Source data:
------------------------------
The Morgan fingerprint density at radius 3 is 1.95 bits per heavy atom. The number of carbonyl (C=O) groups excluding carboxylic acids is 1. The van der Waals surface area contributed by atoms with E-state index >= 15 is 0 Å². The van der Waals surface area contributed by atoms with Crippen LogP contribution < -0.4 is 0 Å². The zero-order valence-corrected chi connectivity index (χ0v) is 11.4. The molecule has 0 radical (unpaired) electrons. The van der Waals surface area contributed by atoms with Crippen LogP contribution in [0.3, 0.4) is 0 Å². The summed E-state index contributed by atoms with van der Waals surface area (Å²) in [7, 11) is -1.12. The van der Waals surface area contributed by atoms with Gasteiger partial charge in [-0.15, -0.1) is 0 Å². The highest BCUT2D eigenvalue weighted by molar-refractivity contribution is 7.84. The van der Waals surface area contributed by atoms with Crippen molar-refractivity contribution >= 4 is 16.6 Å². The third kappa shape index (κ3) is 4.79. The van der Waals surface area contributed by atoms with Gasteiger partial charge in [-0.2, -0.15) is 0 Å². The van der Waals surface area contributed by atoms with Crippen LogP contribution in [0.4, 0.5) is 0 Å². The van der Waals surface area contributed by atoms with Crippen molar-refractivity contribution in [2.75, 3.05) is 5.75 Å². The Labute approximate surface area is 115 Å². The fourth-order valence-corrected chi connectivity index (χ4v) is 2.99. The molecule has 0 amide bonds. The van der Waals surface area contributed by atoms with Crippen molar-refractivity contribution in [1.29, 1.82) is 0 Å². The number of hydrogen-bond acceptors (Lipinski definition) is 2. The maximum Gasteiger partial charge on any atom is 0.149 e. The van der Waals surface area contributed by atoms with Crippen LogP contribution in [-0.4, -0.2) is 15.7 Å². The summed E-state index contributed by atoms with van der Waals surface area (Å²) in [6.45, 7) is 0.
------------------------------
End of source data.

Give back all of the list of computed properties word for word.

The Morgan fingerprint density at radius 3 is 1.95 bits per heavy atom. The number of carbonyl (C=O) groups excluding carboxylic acids is 1. The van der Waals surface area contributed by atoms with E-state index >= 15 is 0 Å². The van der Waals surface area contributed by atoms with Crippen LogP contribution < -0.4 is 0 Å². The zero-order valence-corrected chi connectivity index (χ0v) is 11.4. The molecule has 0 radical (unpaired) electrons. The van der Waals surface area contributed by atoms with Crippen LogP contribution in [0.3, 0.4) is 0 Å². The summed E-state index contributed by atoms with van der Waals surface area (Å²) in [7, 11) is -1.12. The van der Waals surface area contributed by atoms with Gasteiger partial charge in [-0.15, -0.1) is 0 Å². The highest BCUT2D eigenvalue weighted by molar-refractivity contribution is 7.84. The van der Waals surface area contributed by atoms with Crippen molar-refractivity contribution >= 4 is 16.6 Å². The third kappa shape index (κ3) is 4.79. The van der Waals surface area contributed by atoms with Gasteiger partial charge in [-0.2, -0.15) is 0 Å². The van der Waals surface area contributed by atoms with Crippen LogP contribution in [0.4, 0.5) is 0 Å². The van der Waals surface area contributed by atoms with Crippen molar-refractivity contribution in [2.75, 3.05) is 5.75 Å². The Labute approximate surface area is 115 Å². The fourth-order valence-corrected chi connectivity index (χ4v) is 2.99. The molecule has 0 amide bonds. The van der Waals surface area contributed by atoms with Crippen molar-refractivity contribution in [1.29, 1.82) is 0 Å². The number of hydrogen-bond acceptors (Lipinski definition) is 2. The maximum Gasteiger partial charge on any atom is 0.149 e. The van der Waals surface area contributed by atoms with Crippen LogP contribution in [-0.4, -0.2) is 15.7 Å². The summed E-state index contributed by atoms with van der Waals surface area (Å²) in [6.45, 7) is 0.